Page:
By the way, I genuinely wasn’t trying to pick up Dorito-fingers at the writers festival, but I DID describe our awkward exchange an hour later as I was chatting up someone I was actually interested in. Because if I’m going to leave Earth for good in 2031 then there’s no way I’m missing the chance to use “I’m a candidate for the first human mission to Mars” to get geek girls interested, make people of all ages people learn and laugh, and at least try to get laid occasionally.

Hopefully everyone will believe me when I say I’m just doing it for the species.

Personal – Badgers, Bender & Ink

A few weeks back a close friend of mine was shocked to discover I have multiple tattoos. In her defense she’s didn’t get to see Cosmic Nomad when I was touring it last year, so she’s never had to witness my awful pasty ginger ass from a performance stage like the rest of my fee-paying audiences in 2016 did. But I also realised many who haven’t seen that show are probably unaware of them too, and since they say a lot about how I see myself I thought I’d share what a space industry colleague described as “childish” and my mother describes as “looking like a criminal”.

Left Shoulder

This is actually two tattoos spaced 4 months apart, with the largest amount of work being a single epic 10 hour session done in early 2016 – the day before I flew out of Melbourne to start the global Cosmic Nomad tour. On the right there’s Carl Sagan with a lightsaber riding a velocirapter:

Now don’t get me wrong – this is an utterly ludicrous thing to have permanently scraped into the back of your left arm. But in many ways it also symbolises my past. The velocirapter is representative of my nature with the military: ruthless, vicious, and bordering on predatory. Always trying to be smarter, faster and more vicious than those around me to “protect” myself from them. At the same time Carl Sagan is there because I looked to science as a way of making sense of the world and loved the sense of awe that it brought… but I was still very scared of the world and armed Carl with a red lightsaber.

On the far more positive side however, there’s Rick Sanchez riding a honey badger:

Like Carl Sagan and the velocirapter, this is an entirely ridiculous thing to have covering half your upper arm… but this is definitely where I’m at these days. If you’re unfamiliar with Rick Sanchez from “Rick and Morty”, then you should watch this:

If you are familiar with Rick Sanchez and didn’t watch the video above because you don’t like Ricky and Morty, then we really can’t be friends anymore. Rick Sanchez is Carl Sagan, except he’s now quit trying to explain the universe to people and now just does the things that need to be done. If you look hard enough he’s ultimately always acting in the highest and best interests of the universe, but he doesn’t even pretend to care if you can keep up or if your personal moral compass agrees.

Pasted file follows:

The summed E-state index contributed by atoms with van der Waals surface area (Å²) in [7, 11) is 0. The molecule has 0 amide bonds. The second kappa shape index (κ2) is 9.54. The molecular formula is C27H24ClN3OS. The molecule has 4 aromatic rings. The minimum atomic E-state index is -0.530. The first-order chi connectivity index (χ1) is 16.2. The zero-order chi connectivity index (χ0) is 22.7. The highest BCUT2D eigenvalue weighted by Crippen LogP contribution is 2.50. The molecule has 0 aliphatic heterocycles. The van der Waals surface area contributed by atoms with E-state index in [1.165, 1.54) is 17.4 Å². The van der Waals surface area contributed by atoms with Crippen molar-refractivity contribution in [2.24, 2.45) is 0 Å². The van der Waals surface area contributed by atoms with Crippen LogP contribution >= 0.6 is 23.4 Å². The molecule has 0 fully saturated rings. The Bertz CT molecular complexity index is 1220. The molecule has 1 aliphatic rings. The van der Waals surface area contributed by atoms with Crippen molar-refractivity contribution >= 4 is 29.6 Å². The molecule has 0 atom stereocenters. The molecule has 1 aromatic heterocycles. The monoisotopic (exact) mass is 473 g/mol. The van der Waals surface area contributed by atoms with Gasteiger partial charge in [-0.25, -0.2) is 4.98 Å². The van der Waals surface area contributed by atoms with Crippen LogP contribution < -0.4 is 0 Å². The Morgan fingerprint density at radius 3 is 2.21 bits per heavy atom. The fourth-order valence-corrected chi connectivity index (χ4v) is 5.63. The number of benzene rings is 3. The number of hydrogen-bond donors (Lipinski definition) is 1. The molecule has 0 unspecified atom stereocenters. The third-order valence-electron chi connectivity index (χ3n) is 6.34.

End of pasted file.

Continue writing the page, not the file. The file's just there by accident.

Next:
Now I’m not as jaded as Rick, but I’ve definitely stopped accommodating other people’s opinions the way I used to. These days I’m always honest with people, I know I’m good at doing things that are helping make the world a better place, and I’m always getting better at doing those things… so I really don’t give a shit if you agree with what I’m doing with my life, I’m doing it anyway.

Now you might naturally assume that Rick is riding a honey badger for exactly the same reason, and that I’ve probably watched “The Crazy Nastyass Honey Badger” by Randall way too many times… and you’d be partly correct on both counts. Honey badgers are generally pretty badass, but for me the honey badger is really about punching well above your weight, being able to take an absolute battering while keeping a stupid grin on your face, and being able to work things out so you can create absolute chaos.

Case in point: Stoffel the Honey Badger

I’d like to point out that the video above starts with the narrator saying “After Stoffel’s severe mauling by the lions…” because Stoffel decided to start a fight with a bunch of lions and survived. Once he recovered he started causing problems and was locked up… so he figured out how to escape and cause chaos. When he was locked up somewhere more secure, he figured out how to escape and then caused chaos. When he got mauled by lions, he recovered and then went back for more. When everyone was convinced he couldn’t possibly escape his enclosure, he did.

You might stop a honey badger… but not for long, and they’re going to be pissed when they get moving again.

Together Carl Sagan on a velocirapter and Rick Sanchez on a honey badger form a kind of Coat-Of-Arms, all centered around my very first tattoo: a seven-leaf clover framed by a laurel wreath.

There’s a surprising number of layers and quite a story to getting my first tattoo at all. For a few months in 2006 I was reading Sam De Brito’s blog “All Men Are Liars” fairly regularly, and while my interest in his blog was only minimal and I never actually read his book, the title “No Tattoos Before You’re Thirty” always resonated with me. Tattoos were incredibly commonplace among the Royal Marines, and one of my 101 Things To Do Before You Die entries was to get a tattoo… but even at 24 I knew it wouldn’t happen before I was 30. I had in my head that if I were going to get something done, it needed to be something that meant a lot to me, and it would have been planned a long way ahead.